Ok, so you are entitled to your opinion, no need to bash me for it.

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7 minutes ago, Jimm said:

You gave them some food for thought, but I'd like to add that it should all be taken with a grain of salt.

I take him with a grain of salt, but also, based on its history, take Microsoft's respect for privacy with a big ol' grain of salt as well.

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1 hour ago, Jimm said:

Ok, so you are entitled to your opinion, no need to bash me for it.

Me no bashy bashy you.  Pleased to show myself whereby I thusly did.

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Thanks for the heads-up, HiFlyer. Will stay clear as I did with their Anniversary Update.

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May be planning your next O/S will solve the problem windows 10 will be the only Microsoft O/S in the future, and no X box it runs on windows 10, so it looks like apple will rule world eventually

Steve Jobs will get his wishes come true.

Ray Fry.

 

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He was a  MS employee until not long ago he probably knows a lot more than we do.  

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17 minutes ago, Raven9000 said:

Great.. another paranoid thread...

Windows 10..BAD!! But Google Chrome ok :laugh:

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33 minutes ago, Henry Street said:

Windows 10..BAD!! But Google Chrome ok :laugh:

XoQOJJ.jpg

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8 hours ago, HiFlyer said:

XoQOJJ.jpg

Your privacy concerns are overwrought and inconsistent with your browsing behavior. Is that more direct?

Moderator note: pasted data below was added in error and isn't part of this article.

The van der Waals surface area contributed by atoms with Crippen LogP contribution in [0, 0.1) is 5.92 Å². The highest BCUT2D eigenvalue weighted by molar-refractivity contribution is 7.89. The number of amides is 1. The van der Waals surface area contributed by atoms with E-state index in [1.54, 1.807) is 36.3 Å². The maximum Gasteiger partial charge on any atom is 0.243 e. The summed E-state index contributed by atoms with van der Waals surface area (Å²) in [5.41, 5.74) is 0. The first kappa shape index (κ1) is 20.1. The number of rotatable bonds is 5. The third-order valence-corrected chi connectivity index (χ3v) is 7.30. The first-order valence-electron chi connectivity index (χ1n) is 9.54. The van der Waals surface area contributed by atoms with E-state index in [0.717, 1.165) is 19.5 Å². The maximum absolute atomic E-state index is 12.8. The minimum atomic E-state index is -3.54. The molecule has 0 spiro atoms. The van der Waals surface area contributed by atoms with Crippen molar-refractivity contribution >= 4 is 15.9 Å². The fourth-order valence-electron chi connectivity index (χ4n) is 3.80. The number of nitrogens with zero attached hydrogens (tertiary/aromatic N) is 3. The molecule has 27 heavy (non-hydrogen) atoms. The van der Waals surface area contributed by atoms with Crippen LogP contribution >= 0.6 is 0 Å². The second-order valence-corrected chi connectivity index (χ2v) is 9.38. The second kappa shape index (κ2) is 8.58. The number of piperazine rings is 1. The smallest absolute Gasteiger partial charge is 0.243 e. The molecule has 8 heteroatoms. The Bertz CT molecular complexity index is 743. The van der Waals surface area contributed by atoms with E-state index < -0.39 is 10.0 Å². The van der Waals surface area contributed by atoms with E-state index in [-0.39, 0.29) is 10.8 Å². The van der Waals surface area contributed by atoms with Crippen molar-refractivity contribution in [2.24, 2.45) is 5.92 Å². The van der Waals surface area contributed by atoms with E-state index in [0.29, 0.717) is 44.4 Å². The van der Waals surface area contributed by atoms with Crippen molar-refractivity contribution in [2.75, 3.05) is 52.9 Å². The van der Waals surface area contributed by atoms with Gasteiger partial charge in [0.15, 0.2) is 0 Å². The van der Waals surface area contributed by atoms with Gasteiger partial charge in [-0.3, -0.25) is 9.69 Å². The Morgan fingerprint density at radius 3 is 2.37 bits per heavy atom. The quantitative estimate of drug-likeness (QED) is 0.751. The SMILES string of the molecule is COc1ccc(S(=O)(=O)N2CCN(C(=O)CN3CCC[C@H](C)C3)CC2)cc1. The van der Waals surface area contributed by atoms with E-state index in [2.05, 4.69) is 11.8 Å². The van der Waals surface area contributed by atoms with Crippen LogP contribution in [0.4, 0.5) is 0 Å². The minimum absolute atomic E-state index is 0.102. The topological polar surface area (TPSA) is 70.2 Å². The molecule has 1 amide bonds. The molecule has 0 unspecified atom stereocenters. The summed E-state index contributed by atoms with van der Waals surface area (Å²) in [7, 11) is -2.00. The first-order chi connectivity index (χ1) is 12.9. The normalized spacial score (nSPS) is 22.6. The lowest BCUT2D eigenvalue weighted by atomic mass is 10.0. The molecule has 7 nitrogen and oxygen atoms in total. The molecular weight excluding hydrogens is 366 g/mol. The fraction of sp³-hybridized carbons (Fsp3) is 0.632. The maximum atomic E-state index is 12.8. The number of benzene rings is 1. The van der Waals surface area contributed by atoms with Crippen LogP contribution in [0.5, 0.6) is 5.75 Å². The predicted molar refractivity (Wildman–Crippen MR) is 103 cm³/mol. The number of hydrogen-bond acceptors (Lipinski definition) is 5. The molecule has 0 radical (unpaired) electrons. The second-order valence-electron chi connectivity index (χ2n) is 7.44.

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44 minutes ago, Henry Street said:

I believe your privacy concerns are overwrought and inconsistent with your browsing behavior. Is that more direct?

Fixed, for accuracy.

My direct answer is that, your reply is simply an addendum to your original straw man, since I still never said that Google was good, nor that Microsoft was bad, which might indeed be overwrought depending on the weather.

What I did do was post a video (in an operating system forum, hence its limited focus) advocating caution and listing precautions that can be taken that many may find warranted based on past MS practices that have been widely documented, investigated, and even fined on more than one occasion.

Seeing your Interest, I will add that those precautions extend to browsers (like chrome) as well as the operating system, since there are many options and sensible behaviors available in both cases to sensibly limit the amount of data one shares, and yes I do use some of them when convenient. In fact I'm considering a VPN, use programs that demand encrypted connections, block unwanted ads, monitor unauthorized changes to my system and..... I also use antivirus, and even a firewall!!

In all cases, the crux of the matter to me and many others, is control.

One can put a lock on one's door even knowing that a determined trespasser can break it, or one can leave one's doors completely unlocked on the theory that one's house can be broken into in either case (and that being concerned about it is overwrought)

It's a personal preference, but historically, most people, given a choice, opt for locks on their doors and valuable possessions (which to me includes my personal data) and frown on strangers ransacking their belongings, even if there's nothing startling to find. Some are overwrought enough about it to install cameras and elaborate alarm systems to help secure themselves. (and i've been waiting for years for them to be chastised for these extreme measures)

Certainly the European Union sems to be quite overwrought: https://www.theverge.com/2017/2/21/14682256/microsoft-windows-10-eu-privacy-concerns